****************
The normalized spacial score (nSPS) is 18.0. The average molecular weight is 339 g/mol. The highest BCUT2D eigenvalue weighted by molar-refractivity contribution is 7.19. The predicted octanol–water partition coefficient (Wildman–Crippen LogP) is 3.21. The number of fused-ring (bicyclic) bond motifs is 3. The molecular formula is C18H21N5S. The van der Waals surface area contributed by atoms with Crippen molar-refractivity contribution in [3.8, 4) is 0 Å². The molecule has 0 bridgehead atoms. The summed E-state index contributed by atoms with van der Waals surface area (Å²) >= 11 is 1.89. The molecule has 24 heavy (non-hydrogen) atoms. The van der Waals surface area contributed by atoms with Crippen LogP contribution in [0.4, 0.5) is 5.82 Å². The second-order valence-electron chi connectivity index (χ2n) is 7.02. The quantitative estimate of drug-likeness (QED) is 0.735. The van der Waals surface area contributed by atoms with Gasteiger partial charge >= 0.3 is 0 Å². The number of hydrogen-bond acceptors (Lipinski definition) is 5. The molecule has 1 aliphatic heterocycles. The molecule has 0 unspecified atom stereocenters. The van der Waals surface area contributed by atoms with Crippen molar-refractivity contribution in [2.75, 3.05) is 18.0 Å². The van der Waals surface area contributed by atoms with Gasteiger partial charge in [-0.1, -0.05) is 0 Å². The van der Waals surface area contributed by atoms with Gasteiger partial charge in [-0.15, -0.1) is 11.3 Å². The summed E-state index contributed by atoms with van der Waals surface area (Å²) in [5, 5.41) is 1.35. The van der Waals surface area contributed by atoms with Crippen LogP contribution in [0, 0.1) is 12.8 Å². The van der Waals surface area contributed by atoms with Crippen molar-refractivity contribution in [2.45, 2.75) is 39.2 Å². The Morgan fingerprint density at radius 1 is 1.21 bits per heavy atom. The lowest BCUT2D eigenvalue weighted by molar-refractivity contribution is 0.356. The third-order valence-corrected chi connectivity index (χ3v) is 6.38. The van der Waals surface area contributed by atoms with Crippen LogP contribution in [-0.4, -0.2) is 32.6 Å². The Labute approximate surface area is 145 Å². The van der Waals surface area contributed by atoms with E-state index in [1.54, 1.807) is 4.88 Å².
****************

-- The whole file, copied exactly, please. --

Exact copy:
The normalized spacial score (nSPS) is 18.0. The average molecular weight is 339 g/mol. The highest BCUT2D eigenvalue weighted by molar-refractivity contribution is 7.19. The predicted octanol–water partition coefficient (Wildman–Crippen LogP) is 3.21. The number of fused-ring (bicyclic) bond motifs is 3. The molecular formula is C18H21N5S. The van der Waals surface area contributed by atoms with Crippen molar-refractivity contribution in [3.8, 4) is 0 Å². The molecule has 0 bridgehead atoms. The summed E-state index contributed by atoms with van der Waals surface area (Å²) >= 11 is 1.89. The molecule has 24 heavy (non-hydrogen) atoms. The van der Waals surface area contributed by atoms with Crippen LogP contribution in [0.4, 0.5) is 5.82 Å². The second-order valence-electron chi connectivity index (χ2n) is 7.02. The quantitative estimate of drug-likeness (QED) is 0.735. The van der Waals surface area contributed by atoms with Gasteiger partial charge >= 0.3 is 0 Å². The number of hydrogen-bond acceptors (Lipinski definition) is 5. The molecule has 1 aliphatic heterocycles. The molecule has 0 unspecified atom stereocenters. The van der Waals surface area contributed by atoms with Crippen molar-refractivity contribution in [2.75, 3.05) is 18.0 Å². The van der Waals surface area contributed by atoms with Gasteiger partial charge in [-0.1, -0.05) is 0 Å². The van der Waals surface area contributed by atoms with Gasteiger partial charge in [-0.15, -0.1) is 11.3 Å². The summed E-state index contributed by atoms with van der Waals surface area (Å²) in [5, 5.41) is 1.35. The van der Waals surface area contributed by atoms with Crippen LogP contribution in [0, 0.1) is 12.8 Å². The van der Waals surface area contributed by atoms with Crippen molar-refractivity contribution in [2.45, 2.75) is 39.2 Å². The Morgan fingerprint density at radius 1 is 1.21 bits per heavy atom. The lowest BCUT2D eigenvalue weighted by molar-refractivity contribution is 0.356. The third-order valence-corrected chi connectivity index (χ3v) is 6.38. The van der Waals surface area contributed by atoms with Crippen LogP contribution in [-0.4, -0.2) is 32.6 Å². The Labute approximate surface area is 145 Å². The van der Waals surface area contributed by atoms with E-state index in [1.54, 1.807) is 4.88 Å².